10 Tempting Trigger Foods IBS Sufferers May Want to Avoid
Steer clear of artificial sweeteners.
Whether or not you have IBS, you may have replaced some sugary items in your diet with an artificial sweetener in an effort to avoid sugar (perhaps as a calorie-counting measure). However, these artificial sweeteners can have as much of an effect on your IBS as sugar does. Although studies may show these substances to be scientifically safe, many people still report reactions.
Distance yourself from dairy.
Dairy is the first food group to avoid when you have a symptom flare-up. Dairy-digesting enzymes are most active and plentiful in infancy and decline after weaning, so many adults don’t have enough of those lactase enzymes to digest dairy products.
Even when you’re flying along without problems, you should eat dairy only once every three days, but introduce it in reasonable ways — don’t pound back a cheesecake to celebrate the liberation of your colon.
Wave good-bye to wheat.
You may have eaten wheat three times a day for decades and not even given it a second thought, but your bowels have calculated every wheat particle and are coming up with an overload.
One way to weaken wheat’s hold on you is to stop eating it altogether for two weeks. Then you may be able to eat it once every three days, but let your bowels be the judge of that. Any kind of rumbling in any part of your gastrointestinal tract (GIT) may be a sign to back off the wheat.
Say “sayonara, sushi.”
When you have a sensitive stomach, the last thing you need is to expose yourself to the parasites that are fairly common in raw fish. If they’re microscopic, and some of them are, nobody’s going to notice them decorating your raw tuna or salmon. And don’t count on the heat from the wasabi to kill any lurking bacteria — that’s a myth.
Eating cooked or vegetable sushi may not keep you out of the woods either. Even if the sushi chef keeps a spotless work area, raw fish bits can creep over into cooked fish.
Push away popcorn.
You may be tempted to grab a $12 tub of popcorn at the movie theater, but even if fat isn’t an issue for you, this stuff has the fat power to launch its own IBS attack. In fact, a large tub of buttered movie popcorn can have as much as 125 grams of fat. That’s more than double the recommended daily amount for an adult with a high-functioning GIT.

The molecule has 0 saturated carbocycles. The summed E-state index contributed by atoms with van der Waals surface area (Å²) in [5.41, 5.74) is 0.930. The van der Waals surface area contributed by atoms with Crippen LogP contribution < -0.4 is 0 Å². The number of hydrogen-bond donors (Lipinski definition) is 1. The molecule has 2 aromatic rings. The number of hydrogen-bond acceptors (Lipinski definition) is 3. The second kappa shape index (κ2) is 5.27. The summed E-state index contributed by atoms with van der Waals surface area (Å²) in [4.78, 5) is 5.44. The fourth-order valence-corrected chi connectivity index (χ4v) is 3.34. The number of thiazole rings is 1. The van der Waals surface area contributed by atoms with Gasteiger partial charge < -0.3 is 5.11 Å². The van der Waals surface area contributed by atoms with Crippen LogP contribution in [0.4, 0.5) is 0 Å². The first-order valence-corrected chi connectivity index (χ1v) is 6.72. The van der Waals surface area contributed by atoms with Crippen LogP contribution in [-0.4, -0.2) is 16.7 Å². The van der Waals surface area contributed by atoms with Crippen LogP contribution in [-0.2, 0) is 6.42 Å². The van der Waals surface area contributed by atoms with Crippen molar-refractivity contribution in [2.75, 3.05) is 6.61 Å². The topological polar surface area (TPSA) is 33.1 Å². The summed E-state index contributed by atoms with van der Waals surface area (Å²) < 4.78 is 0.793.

Fat isn’t the only issue with popcorn: It’s simply impossible to chew down the insoluble fiber particles of popcorn that can irritate a sensitive gut. Have you ever found popcorn casings lodged between your teeth days after having eaten popcorn? Imagine those bits lurking in your colon.
If something has survived in your mouth for three days without ever showing signs of being digested, you simply don’t want to go near the stuff if you have IBS.
Trash trail mix and ditch dried fruit.
Trail mixes are great lab experiments for growing bacteria and fungus because nuts, especially peanuts, grow mold and fruit provides a sugary meal for bacteria. This fact is especially true of the big bags that the whole family puts their unsterilized hands into. And the bulk bins at the store are worse; who knows who’s been ignoring the signs and dipping in for a snack?
The germ factor aside, the foods that make up trail mix can cause problems on their own. Nuts can produce gut-irritating shards if you don’t chew them completely and thoroughly.
The sugar in dried fruit draws fluids into the intestine and can cause a flushing of diarrhea because your body doesn’t distinguish fruit sugar from plain old sugar. Plus, some dried fruit still includes fruit skins, which are high in insoluble fiber and irritating to an IBS gut.
Marooning MSG and other unpronounceable ingredients.
Granted, the acronym MSG is pretty pronounceable, but try saying its full name (monosodium glutamate) five times fast.
When it comes to monitoring IBS-safe ingredients, if you can’t say it, you can’t eat it! Okay, that’s a bit extreme, but honestly, the harder an ingredient is to pronounce, the more likely it is to be so chemically souped up that your intestines won’t be able to handle it.
Can caffeine and alcohol.
Caffeine is a stimulant, as coffee drinkers the world over can attest; unfortunately for folks with IBS, their bowels are what get stimulated. Caffeine irritates the intestines, acting as a laxative for some people who just don’t need that interference. Watch out for hidden sources of caffeine; you know coffee and soda, but don’t forget about energy drinks.
No science currently indicates that alcohol triggers IBS, but there’s common sense. Drinking too much alcohol can have a direct impact on your GIT, causing nausea, vomiting, and diarrhea.
Forget fast food sauces, condiments, and gravies.
You can be sure that most fast food sauces and gravies are land mines for IBS — they have ingredients that aren’t even labeled, including MSG, aspartame, colorings, dyes, emulsifiers, and all kinds of other awful stuff.
This holds true for not-so-fast food restaurants as well. Many popular chain and privately owned restaurants use mixes for their gravies and sauces to save time in the kitchen. And check to see if your local diner actually mashes real cooked potatoes or adds milk to a powdered mixture.
Flip the switch on fatty foods.
Fat in food naturally stimulates intestinal contractions to help move your meal along from one end to another. It also stimulates the release of bile from the gall bladder to digest the fat in the small intestine. Both actions are necessary for food digestion and absorption, but in a sensitive gut that can trigger diarrhea and/or cramps.